Peter Drake

Peter Drake graduated from the University of Melbourne in 1962.  Heinz Arndt supervised his PhD studies at The Australian National University which were completed in 1966. In his career as an academic economist Peter became expert on monetary systems and financial development, working on Malaysia, Singapore, Indonesia and the Pacific island economies.  His books include Financial Development in Malaya and Singapore (1969); Money, Finance and Development (1980); Currency, Credit and Commerce: Early Growth in Southeast Asia (2004). Peter was Professor of Economics, Deputy Vice-Chancellor and Principal of the University of New England, Armidale, before becoming the founding Vice-Chancellor of Australian Catholic University in 1991. In 2003 he was appointed a Member of The Order of Australia in recognition of his contributions to university leadership, the study of economics and the delivery of overseas aid.

Arndt's Story »

The life of an Australian economist

Authored by: Peter Coleman, Selwyn Cornish, Peter Drake, Bettina Arndt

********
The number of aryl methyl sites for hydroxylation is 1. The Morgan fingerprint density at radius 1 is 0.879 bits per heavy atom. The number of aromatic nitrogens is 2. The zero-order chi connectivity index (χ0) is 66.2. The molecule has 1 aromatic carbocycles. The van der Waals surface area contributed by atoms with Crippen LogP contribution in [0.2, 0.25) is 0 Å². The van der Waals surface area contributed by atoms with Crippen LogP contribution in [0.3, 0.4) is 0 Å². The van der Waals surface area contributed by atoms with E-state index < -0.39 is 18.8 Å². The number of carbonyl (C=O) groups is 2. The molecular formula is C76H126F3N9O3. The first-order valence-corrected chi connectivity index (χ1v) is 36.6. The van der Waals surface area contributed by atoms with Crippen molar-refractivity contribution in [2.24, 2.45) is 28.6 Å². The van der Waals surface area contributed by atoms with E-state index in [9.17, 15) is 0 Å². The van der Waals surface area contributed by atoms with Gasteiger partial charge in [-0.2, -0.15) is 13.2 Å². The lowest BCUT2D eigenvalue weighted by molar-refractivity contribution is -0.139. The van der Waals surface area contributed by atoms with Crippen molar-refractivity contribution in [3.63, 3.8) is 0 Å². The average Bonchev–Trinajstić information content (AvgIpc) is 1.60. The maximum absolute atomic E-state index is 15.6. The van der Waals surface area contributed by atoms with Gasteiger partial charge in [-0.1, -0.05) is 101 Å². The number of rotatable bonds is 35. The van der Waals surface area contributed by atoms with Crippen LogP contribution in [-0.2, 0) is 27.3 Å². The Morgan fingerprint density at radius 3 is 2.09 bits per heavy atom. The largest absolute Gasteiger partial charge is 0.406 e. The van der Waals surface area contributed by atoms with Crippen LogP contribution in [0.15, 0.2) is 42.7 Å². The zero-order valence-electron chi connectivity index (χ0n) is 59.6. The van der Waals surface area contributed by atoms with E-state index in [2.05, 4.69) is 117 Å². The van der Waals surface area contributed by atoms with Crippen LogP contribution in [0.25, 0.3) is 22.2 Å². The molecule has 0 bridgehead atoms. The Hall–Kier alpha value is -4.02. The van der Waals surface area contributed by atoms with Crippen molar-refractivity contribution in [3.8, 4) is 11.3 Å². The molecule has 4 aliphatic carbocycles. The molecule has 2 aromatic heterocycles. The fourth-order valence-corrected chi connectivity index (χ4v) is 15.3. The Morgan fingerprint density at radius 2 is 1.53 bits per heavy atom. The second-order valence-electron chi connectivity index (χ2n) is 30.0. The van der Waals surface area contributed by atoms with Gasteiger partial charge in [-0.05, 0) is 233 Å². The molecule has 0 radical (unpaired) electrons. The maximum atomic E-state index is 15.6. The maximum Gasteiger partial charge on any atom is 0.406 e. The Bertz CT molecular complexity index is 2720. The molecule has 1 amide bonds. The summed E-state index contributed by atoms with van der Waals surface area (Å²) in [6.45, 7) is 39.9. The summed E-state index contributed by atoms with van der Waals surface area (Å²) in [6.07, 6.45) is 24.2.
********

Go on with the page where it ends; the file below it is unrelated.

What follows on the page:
‘H.W. Arndt has been Australia’s leading scholar of Asian economic development for over thirty years’ - Former World Bank President James D Wolfensohn. The year of Heinz Wolfgang Arndt’s birth, 1915, was not a good time for a German boy to be born. His country was soon to be defeated in a great war, his school years were shadowed by the rise of Hitler. Yet when Heinz’s long-buried Jewish background led his academic father to lose his chair in chemistry and flee to Oxford, Heinz followed. As Heinz put it, the calamity of Hitler’s rise to power led him to ‘the incredible good fortune of an Oxford education and a life spent in England and Australia.’ This was a man of inexhaustible energy and optimism, who returned from months behind barbed wire interned in Canada to write a historical classic—The Economic Lessons of the Nineteen-Thirties. He seized the opportunity of an unexpected job offer to set off with his young family for Sydney where he quickly established himself as a leading authority on the Australian banking system, embarked on his fifty year career as a gifted university teacher and enjoyed the first of many vigorous forays as a public intellectual. But it was at ANU that Heinz took the bold step which led him to become the Grand Old Man of Asian Economics. In 1966, just after the Sukarno coup and the year of living dangerously, he determined the time had come to study the Indonesian economy. It took all his charm, persistence and formidable intellect to persuade the Indonesians to open their doors to him. The result was a world-leading centre of Indonesian economics which greatly contributed to the development of modern Indonesia.